Do You Eat Walnuts on the Keto Diet?
Comment below and let us know how you incorporate walnuts into your diet!
3)Sánchez-González C, Ciudad CJ, Noé V, Izquierdo-Pulido M. Health benefits of walnut polyphenols: An exploration beyond their lipid profile. Crit Rev Food Sci Nutr. 2017;57(16):3373‐3383. doi:10.1080/10408398.2015.1126218
4) Haddad EH, Gaban-Chong N, Oda K, Sabaté J. Effect of a walnut meal on postprandial oxidative stress and antioxidants in healthy individuals. Nutr J. 2014;13:4. Published 2014 Jan 10. doi:10.1186/1475-2891-13-4
5) Sánchez-González C, Ciudad CJ, Noé V, Izquierdo-Pulido M. Health benefits of walnut polyphenols: An exploration beyond their lipid profile. Crit Rev Food Sci Nutr. 2017;57(16):3373‐3383. doi:10.1080/10408398.2015.1126218
7) Salehi, B., Berkay Yılmaz, Y., Antika, G., Boyunegmez Tumer, T., Fawzi Mahomoodally, M., Lobine, D., Akram, M., Riaz, M., Capanoglu, E., Sharopov, F., Martins, N., Cho, W. C., & Sharifi-Rad, J. (2019). Insights on the Use of α-Lipoic Acid for Therapeutic Purposes. Biomolecules, 9(8), 356. https://doi.org/10.3390/biom9080356
8) Akbari, M., Ostadmohammadi, V., Tabrizi, R., Mobini, M., Lankarani, K. B., Moosazadeh, M., Heydari, S. T., Chamani, M., Kolahdooz, F., & Asemi, Z. (2018). The effects of alpha-lipoic acid supplementation on inflammatory markers among patients with metabolic syndrome and related disorders: a systematic review and meta-analysis of randomized controlled trials. Nutrition & metabolism, 15, 39. https://doi.org/10.1186/s12986-018-0274-y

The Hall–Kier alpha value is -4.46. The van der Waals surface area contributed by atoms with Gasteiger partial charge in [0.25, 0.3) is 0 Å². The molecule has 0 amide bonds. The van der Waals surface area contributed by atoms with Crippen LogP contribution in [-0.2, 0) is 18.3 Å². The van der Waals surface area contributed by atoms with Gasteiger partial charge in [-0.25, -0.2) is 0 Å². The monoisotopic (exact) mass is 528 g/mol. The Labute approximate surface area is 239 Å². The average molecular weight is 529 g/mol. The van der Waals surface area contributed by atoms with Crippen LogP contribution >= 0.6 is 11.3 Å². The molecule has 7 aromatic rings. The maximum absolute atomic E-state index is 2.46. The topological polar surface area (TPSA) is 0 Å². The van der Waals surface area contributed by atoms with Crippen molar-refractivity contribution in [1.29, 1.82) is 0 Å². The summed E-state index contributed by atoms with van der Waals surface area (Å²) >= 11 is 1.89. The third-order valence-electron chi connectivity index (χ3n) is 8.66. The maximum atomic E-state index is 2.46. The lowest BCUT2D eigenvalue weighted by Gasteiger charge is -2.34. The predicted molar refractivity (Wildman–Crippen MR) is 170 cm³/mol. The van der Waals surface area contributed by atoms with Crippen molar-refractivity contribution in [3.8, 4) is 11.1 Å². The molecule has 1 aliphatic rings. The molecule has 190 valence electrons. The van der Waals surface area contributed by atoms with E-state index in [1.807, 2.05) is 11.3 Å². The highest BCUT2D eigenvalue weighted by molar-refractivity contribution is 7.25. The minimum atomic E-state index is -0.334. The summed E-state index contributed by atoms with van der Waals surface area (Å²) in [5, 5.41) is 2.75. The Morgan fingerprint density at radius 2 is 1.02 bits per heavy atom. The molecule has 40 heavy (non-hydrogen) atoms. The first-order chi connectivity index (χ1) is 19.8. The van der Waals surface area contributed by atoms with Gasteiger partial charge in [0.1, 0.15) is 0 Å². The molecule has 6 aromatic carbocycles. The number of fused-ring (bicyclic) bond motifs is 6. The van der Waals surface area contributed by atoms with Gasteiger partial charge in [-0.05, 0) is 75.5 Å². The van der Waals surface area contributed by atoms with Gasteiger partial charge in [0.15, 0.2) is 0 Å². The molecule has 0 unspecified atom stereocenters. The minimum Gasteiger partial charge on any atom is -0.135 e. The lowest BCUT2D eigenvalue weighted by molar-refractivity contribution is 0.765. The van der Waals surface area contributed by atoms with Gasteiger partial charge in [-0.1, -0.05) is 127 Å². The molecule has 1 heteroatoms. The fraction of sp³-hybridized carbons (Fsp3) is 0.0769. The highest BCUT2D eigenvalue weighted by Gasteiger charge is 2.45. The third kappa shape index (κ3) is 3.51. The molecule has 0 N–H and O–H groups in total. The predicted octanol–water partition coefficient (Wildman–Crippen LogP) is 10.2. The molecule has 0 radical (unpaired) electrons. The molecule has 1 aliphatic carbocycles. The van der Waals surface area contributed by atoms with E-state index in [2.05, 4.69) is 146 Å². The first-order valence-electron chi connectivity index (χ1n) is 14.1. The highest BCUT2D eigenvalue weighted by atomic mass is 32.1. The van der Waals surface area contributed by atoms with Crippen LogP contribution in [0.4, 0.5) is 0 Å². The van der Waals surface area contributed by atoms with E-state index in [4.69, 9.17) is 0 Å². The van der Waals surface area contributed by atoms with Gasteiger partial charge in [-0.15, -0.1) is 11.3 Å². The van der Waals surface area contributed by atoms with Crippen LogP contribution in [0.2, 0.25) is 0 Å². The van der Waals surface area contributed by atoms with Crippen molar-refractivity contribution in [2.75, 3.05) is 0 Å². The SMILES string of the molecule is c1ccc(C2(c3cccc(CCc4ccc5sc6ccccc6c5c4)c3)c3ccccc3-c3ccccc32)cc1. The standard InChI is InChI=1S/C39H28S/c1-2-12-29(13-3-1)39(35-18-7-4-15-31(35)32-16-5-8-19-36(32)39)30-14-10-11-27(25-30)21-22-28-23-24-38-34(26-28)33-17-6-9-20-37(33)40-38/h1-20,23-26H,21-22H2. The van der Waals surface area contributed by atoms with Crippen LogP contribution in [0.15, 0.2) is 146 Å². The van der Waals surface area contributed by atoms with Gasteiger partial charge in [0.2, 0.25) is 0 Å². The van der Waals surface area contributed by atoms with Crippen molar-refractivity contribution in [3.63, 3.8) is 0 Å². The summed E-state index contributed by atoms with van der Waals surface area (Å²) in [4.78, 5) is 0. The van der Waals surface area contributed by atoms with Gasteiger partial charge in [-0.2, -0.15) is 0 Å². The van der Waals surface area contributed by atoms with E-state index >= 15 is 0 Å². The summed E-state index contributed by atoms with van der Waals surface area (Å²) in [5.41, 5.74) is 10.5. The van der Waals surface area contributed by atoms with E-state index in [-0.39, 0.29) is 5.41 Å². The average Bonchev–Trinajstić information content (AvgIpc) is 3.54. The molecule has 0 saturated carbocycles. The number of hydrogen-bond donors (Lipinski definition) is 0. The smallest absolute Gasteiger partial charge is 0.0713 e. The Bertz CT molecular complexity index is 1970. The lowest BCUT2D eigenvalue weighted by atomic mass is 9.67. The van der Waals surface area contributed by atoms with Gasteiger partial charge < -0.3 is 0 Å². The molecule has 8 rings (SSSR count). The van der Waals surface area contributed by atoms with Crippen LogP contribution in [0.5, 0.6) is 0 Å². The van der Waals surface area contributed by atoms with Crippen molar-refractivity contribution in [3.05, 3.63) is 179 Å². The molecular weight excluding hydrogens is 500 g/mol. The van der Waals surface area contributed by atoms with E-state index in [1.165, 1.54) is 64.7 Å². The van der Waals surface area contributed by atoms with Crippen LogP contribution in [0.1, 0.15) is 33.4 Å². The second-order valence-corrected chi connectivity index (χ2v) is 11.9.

9) Shay, K. P., Moreau, R. F., Smith, E. J., Smith, A. R., & Hagen, T. M. (2009). Alpha-lipoic acid as a dietary supplement: molecular mechanisms and therapeutic potential. Biochimica et biophysica acta, 1790(10), 1149–1160. https://doi.org/10.1016/j.bbagen.2009.07.026
10) Holscher, H. D., Guetterman, H. M., Swanson, K. S., An, R., Matthan, N. R., Lichtenstein, A. H., Novotny, J. A., & Baer, D. J. (2018). Walnut Consumption Alters the Gastrointestinal Microbiota, Microbially Derived Secondary Bile Acids, and Health Markers in Healthy Adults: A Randomized Controlled Trial. The Journal of nutrition, 148(6), 861–867. https://doi.org/10.1093/jn/nxy004
11) Canani, R. B., Costanzo, M. D., Leone, L., Pedata, M., Meli, R., & Calignano, A. (2011). Potential beneficial effects of butyrate in intestinal and extraintestinal diseases. World journal of gastroenterology, 17(12), 1519–1528. https://doi.org/10.3748/wjg.v17.i12.1519
12) Meijer K, de Vos P, Priebe MG. Butyrate and other short-chain fatty acids as modulators of immunity: what relevance for health?. Curr Opin Clin Nutr Metab Care. 2010;13(6):715‐721. doi:10.1097/MCO.0b013e32833eebe5
13) Cleophas, M., Ratter, J. M., Bekkering, S., Quintin, J., Schraa, K., Stroes, E. S., Netea, M. G., & Joosten, L. (2019). Effects of oral butyrate supplementation on inflammatory potential of circulating peripheral blood mononuclear cells in healthy and obese males. Scientific reports, 9(1), 775. https://doi.org/10.1038/s41598-018-37246-7
14) Szentirmai, É., Millican, N. S., Massie, A. R., & Kapás, L. (2019). Butyrate, a metabolite of intestinal bacteria, enhances sleep. Scientific reports, 9(1), 7035. https://doi.org/10.1038/s41598-019-43502-1
Chelsea Malone works as a researcher in the field of health and performance supplementation. She contributes science-based articles and information to Ketogenic.com. She received her Bachelor of Science in Biomedical Sciences from the University of Central Florida and her Master of Science in Medical Sciences from the University of South Florida. Her specialties are in biochemistry, immunology, and pathophysiology. In her free time, she enjoys cooking, traveling, hiking, and reading.